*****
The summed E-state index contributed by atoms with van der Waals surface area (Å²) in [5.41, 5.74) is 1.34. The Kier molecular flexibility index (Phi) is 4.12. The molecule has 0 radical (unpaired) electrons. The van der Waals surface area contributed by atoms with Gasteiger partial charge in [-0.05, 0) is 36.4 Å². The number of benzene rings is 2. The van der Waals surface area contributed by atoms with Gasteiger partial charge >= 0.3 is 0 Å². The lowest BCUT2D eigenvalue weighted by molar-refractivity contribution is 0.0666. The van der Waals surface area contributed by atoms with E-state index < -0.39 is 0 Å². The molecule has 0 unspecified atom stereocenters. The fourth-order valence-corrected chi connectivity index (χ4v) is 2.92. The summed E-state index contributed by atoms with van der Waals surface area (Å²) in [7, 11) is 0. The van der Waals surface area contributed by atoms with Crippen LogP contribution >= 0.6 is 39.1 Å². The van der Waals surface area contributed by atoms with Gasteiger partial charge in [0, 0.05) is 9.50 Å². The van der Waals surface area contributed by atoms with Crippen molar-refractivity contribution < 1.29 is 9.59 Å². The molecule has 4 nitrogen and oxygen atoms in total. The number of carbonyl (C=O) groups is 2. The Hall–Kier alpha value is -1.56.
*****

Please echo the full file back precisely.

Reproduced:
The summed E-state index contributed by atoms with van der Waals surface area (Å²) in [5.41, 5.74) is 1.34. The Kier molecular flexibility index (Phi) is 4.12. The molecule has 0 radical (unpaired) electrons. The van der Waals surface area contributed by atoms with Gasteiger partial charge in [-0.05, 0) is 36.4 Å². The number of benzene rings is 2. The van der Waals surface area contributed by atoms with Gasteiger partial charge >= 0.3 is 0 Å². The lowest BCUT2D eigenvalue weighted by molar-refractivity contribution is 0.0666. The van der Waals surface area contributed by atoms with E-state index < -0.39 is 0 Å². The molecule has 0 unspecified atom stereocenters. The fourth-order valence-corrected chi connectivity index (χ4v) is 2.92. The summed E-state index contributed by atoms with van der Waals surface area (Å²) in [7, 11) is 0. The van der Waals surface area contributed by atoms with Crippen LogP contribution >= 0.6 is 39.1 Å². The van der Waals surface area contributed by atoms with Gasteiger partial charge in [0, 0.05) is 9.50 Å². The van der Waals surface area contributed by atoms with Crippen molar-refractivity contribution < 1.29 is 9.59 Å². The molecule has 4 nitrogen and oxygen atoms in total. The number of carbonyl (C=O) groups is 2. The Hall–Kier alpha value is -1.56.